Vikram Murthi of A.V. Club: “Glover and his team don’t get lost in the drama of the series’ reality. Instead, they present it unflinchingly and let comedy define the tone. In the process, they bring a fresh perspective on topics enervating in the culture at large.”

Glover is clearly not gunning for a “Big Bang Theory”-type audience nor is he expecting one. His goals are modest: “Success is a show that stays on the air. I have very high standards. My taste level is pretty high. Not a lot of art and media I consider really good. Something funny and smart. That’s hard to do.”

In his mind, NBC’s “Community” in which he played nerdy, goofy Troy, was a “huge success” for surviving five seasons on NBC and a sixth on Yahoo. (He left after season five.) “It wasn’t ‘Friends,’ ” he said.  “But I made a lot of life-long friends and worked some incredibly creative people.”

And in his very Glover-like way, he kept on going: “We’re ants. We’re just ants. There are certain things I’m not going to be able to understand. I’m just going to amplify whatever vibrations are going through me. I don’t know how long the show will last. It’s just going to for as long as it goes.”

He doesn’t shy away from the fact “Atlanta” is focused on being black in the city. “I don’t consider it a black show but I know a lot of people will. It’s important to me to show a metropolitan perspective.”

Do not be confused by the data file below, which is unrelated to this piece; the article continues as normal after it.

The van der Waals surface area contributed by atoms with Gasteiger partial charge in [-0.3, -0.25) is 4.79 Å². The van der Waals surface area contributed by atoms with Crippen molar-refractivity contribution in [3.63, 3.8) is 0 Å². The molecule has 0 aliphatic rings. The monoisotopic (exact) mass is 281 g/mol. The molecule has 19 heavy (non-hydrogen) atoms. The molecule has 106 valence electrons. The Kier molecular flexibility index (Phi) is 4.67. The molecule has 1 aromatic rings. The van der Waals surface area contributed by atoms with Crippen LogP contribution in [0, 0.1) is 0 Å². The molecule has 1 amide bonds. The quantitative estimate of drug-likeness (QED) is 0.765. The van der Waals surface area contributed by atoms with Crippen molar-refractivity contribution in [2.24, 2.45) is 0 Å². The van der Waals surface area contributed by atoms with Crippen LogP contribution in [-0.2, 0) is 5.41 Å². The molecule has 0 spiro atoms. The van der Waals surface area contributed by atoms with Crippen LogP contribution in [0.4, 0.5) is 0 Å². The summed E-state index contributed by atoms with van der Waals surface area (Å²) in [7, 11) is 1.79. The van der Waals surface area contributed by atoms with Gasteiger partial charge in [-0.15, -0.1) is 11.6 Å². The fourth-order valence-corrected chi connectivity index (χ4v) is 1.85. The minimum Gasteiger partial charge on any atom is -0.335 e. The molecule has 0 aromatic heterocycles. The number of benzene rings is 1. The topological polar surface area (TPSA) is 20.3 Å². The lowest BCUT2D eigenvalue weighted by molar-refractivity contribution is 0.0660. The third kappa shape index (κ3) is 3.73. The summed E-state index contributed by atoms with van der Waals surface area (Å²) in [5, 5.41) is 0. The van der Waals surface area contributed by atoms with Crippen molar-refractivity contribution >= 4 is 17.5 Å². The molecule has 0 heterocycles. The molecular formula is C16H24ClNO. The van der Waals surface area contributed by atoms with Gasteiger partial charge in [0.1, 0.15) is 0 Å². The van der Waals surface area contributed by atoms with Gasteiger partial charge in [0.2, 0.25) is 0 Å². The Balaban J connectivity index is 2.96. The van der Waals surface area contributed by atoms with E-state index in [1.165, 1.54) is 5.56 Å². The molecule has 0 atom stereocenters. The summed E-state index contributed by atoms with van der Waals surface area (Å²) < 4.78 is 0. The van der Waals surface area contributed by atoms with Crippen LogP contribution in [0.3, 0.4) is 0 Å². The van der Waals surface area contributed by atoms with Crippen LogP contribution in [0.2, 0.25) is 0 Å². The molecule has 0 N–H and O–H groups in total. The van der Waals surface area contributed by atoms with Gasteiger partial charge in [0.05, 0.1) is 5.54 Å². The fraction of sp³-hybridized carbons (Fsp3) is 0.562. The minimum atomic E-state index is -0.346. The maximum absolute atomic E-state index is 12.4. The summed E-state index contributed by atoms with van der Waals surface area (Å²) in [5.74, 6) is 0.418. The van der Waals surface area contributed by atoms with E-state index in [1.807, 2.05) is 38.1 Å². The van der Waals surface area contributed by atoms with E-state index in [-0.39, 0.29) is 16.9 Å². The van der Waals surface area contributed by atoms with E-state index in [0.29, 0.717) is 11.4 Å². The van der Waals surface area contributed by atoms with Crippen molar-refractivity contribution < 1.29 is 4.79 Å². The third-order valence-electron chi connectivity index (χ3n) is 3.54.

During a scene shot for the season one finale in early May, the trio of friends get pulled over mistakenly by cops in an Atlanta neighborhood not far from Midtown.

Ironically, on his way to set, Henry got pulled over by an Atlanta cop for no obvious reason. Henry didn’t take it with bitterness, just a fact of life. “I knew how to handle it,” he said in an interview soon after it happened. “I took care of it. This is our world. These things happen.” He was thinking, “I’m late and I’d really like to go play with my friends! I just want to go to work!”

As for Earn’s day in the pilot, which I described earlier in this article as seemingly “bad.” Glover doesn’t characterize it that way.

“I don’t know,” he said. “I sort of feel like he just might be black. Just another day. Just a day.”

Donald Glover on set of FX's "Atlanta." CREDIT: Rodney Ho/ rho@ajc.com

Donald Glover on set of FX’s “Atlanta” with hair stylist Jade Perry. CREDIT: Rodney Ho/ rho@ajc.com

TV PREVIEW

“Atlanta,” 10 p.m. Tuesdays, starting September 6 on FX

By RODNEY HO/ rho@ajc.com, originally filed Thursday, September 1, 2016